Walk Like An Egyptian: Spike's 'Tut' Struts His Stuff

Millennials, meet your king.

He’s Tutankhamun – “Tut” for short” – the boy pharaoh of archaeological legend who comes to life in a new six-part miniseries called “Tut,” airing on cable’s Spike for three nights starting on Sunday (July 19).

And the title role of “Tut” goes to … Avan Jogia, a lithe 23-year-old playing the teen titan of ancient Egypt who (as most of us already know) died at age 18 after reigning for nine years (1332-1323 BC).

The real Tut became a star after his treasure-filled tomb was discovered in 1922 and became an international sensation. Ever since, Tut has captured our imagination – turning up in some of the most ludicrous situations, from an arch-criminal named King Tut in the 1960s on “Batman” (played so memorably by Victor Buono) to the subject of a hit novelty song performed by Steve Martin in the 1970s.



As a result, it can be difficult to take Tut seriously, although this Spike miniseries – a sword-and-sandals drama in the old-fashioned vein – tries mightily to make you do so. It should be mentioned that “Tut” is the most lavish scripted miniseries ever produced by and for Spike (in fact, it might be the first and only one, too).

In “Tut,” we find the teen Tut growing into young manhood and attempting to assert his leadership in the treacherous Egyptian king’s court whose members include a veteran vizier played by Ben Kingsley (who is always referred to augustly in p.r. materials as “Oscar winner Sir Ben Kingsley”) and the leader of the Egyptian army, Gen. Horemheb. He’s played by burly Nonso Anozie, who is also seen this summer in “Zoo” on CBS and also appeared in “Game of Thrones.”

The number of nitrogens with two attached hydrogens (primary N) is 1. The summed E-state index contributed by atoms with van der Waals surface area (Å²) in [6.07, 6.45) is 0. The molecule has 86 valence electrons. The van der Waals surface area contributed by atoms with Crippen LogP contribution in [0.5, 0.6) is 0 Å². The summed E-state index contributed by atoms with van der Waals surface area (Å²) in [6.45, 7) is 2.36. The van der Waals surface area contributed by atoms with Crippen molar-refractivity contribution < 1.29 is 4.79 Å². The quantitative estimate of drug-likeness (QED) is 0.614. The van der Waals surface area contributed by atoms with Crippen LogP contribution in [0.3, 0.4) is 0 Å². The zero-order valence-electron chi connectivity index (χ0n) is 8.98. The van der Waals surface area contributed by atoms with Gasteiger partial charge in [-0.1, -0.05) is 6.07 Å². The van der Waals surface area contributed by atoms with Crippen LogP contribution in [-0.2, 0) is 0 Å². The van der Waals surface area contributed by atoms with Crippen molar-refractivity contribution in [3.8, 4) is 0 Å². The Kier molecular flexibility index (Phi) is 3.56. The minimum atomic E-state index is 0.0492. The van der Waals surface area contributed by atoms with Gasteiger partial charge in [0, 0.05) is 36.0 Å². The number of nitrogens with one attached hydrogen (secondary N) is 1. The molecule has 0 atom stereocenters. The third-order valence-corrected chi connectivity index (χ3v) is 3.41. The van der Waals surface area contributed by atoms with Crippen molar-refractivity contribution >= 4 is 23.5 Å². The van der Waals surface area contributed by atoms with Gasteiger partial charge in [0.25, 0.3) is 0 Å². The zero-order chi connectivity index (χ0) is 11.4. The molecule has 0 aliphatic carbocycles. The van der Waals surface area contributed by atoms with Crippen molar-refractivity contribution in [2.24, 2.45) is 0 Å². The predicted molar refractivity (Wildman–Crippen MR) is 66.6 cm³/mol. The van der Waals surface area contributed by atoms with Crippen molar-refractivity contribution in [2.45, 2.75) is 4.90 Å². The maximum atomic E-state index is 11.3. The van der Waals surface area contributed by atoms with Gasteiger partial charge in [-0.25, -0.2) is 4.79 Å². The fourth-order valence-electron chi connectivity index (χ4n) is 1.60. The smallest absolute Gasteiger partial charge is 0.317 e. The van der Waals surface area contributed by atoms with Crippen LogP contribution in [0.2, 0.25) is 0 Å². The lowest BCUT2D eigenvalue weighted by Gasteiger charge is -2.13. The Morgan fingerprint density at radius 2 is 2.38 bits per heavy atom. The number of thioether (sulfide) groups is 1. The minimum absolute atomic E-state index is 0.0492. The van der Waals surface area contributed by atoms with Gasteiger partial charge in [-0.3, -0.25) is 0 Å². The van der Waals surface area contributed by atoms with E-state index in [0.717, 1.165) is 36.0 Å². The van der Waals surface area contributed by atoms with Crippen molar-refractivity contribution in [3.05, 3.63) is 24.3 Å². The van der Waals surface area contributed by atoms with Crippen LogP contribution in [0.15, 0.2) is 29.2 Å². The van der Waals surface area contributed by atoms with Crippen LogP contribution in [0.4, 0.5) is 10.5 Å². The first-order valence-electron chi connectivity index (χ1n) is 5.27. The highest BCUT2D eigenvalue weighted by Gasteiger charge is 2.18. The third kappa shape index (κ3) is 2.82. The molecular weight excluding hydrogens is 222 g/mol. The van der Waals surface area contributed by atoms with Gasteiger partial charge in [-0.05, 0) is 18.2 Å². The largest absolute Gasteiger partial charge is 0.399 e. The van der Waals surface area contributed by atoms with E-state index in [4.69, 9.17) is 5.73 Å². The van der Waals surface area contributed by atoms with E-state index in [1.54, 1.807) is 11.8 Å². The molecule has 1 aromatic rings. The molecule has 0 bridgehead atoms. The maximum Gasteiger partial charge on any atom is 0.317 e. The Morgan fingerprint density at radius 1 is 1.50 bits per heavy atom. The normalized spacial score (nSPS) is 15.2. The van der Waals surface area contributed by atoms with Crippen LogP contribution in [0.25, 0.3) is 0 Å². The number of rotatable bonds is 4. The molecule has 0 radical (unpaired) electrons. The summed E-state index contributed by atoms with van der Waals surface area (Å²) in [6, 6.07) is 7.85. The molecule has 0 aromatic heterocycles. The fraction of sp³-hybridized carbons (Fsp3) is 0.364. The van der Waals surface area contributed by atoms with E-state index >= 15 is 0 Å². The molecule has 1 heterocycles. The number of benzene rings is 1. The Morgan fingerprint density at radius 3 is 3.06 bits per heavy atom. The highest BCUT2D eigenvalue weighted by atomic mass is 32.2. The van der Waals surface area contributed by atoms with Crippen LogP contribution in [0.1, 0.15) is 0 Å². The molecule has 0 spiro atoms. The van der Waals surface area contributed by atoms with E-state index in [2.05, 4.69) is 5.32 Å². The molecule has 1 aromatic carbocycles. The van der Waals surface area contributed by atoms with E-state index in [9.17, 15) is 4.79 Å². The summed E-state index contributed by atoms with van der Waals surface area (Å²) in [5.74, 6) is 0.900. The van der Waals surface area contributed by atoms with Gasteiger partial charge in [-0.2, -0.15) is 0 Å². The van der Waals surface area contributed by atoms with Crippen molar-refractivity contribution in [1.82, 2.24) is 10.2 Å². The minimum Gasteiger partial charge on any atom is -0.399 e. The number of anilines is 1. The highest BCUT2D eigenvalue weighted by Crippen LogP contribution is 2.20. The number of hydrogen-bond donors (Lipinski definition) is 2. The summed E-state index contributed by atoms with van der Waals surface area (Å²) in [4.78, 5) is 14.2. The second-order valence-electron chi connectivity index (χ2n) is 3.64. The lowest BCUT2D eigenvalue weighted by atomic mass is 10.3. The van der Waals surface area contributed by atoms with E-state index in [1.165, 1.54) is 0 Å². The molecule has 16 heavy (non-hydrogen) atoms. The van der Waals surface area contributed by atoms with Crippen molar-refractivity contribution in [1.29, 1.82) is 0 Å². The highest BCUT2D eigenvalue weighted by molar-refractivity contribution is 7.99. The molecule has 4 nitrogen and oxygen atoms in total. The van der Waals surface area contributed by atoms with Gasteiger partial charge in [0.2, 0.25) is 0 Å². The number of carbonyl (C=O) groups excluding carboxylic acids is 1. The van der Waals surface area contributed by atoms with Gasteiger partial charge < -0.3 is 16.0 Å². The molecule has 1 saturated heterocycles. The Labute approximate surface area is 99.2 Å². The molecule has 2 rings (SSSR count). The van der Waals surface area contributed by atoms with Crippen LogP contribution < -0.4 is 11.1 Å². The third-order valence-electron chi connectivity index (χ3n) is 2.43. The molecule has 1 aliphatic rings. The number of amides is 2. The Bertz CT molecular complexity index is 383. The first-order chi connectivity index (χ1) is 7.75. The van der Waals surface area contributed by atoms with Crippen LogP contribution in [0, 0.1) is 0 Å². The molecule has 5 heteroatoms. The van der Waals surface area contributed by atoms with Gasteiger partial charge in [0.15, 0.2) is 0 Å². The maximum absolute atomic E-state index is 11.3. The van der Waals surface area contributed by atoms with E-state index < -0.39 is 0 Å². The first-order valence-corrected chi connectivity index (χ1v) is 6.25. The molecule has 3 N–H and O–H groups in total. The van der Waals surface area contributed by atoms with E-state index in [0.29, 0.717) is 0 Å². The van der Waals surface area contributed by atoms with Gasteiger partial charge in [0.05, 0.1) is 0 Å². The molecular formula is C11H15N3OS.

Also starring in “Tut”: Sibylla Deen, who plays Tut’s sister and wife – an incestuous marriage ordained by Tut’s late father who believed their union would produce a male heir and continue the family line of pharaohs. Deen is also in another Middle Eastern drama on TV this summer, “Tyrant” on FX.

In the Spike miniseries, the edges of the Egyptian empire are being threatened by its neighbors who are pillaging Egypt’s border villages and doing all sorts of cruel things to the defenseless women and children living there. Moreover, famine has devastated crop yields, causing commoners to resist paying taxes or tribute since they have neither goods nor money.

Ensconced in his royal compound in the ancient Egyptian capital of Thebes, young Tut knows little about the hardships ordinary people in his kingdom are grappling with, so he ventures out secretly to see how the other half lives. It’s doubtful this part of the Tut story was discernible in hieroglyphics inscribed on the wall of his tomb, but it’s safe to assume that a great deal of license was taken in the writing and conception of this “Tut” miniseries.

In fact, except for the boy king’s age, the entire thing is probably one big fiction. It’s also one big hoot. I found it easy to scoff at “Tut” at the outset of the first installment – which I watched on a preview DVD courtesy of Spike. But I wound up so enthralled that I watched the entire 90 minutes.

“Tut” is an attractive summer soap opera with incest (OK – that’s a little icky) and heavy Egyptian eye makeup (especially on Ben Kingsley). What’s not to love?

“Tut” airs on three nights – Sunday, July 19, through Tuesday, July 21 – at 9 Eastern on Spike.

1 comment about "Walk Like An Egyptian: Spike's 'Tut' Struts His Stuff".
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  1. Marcelo Salup from Iffective LLC, July 15, 2015 at 5:09 p.m.

    As a reminder... this is the real King Tut:

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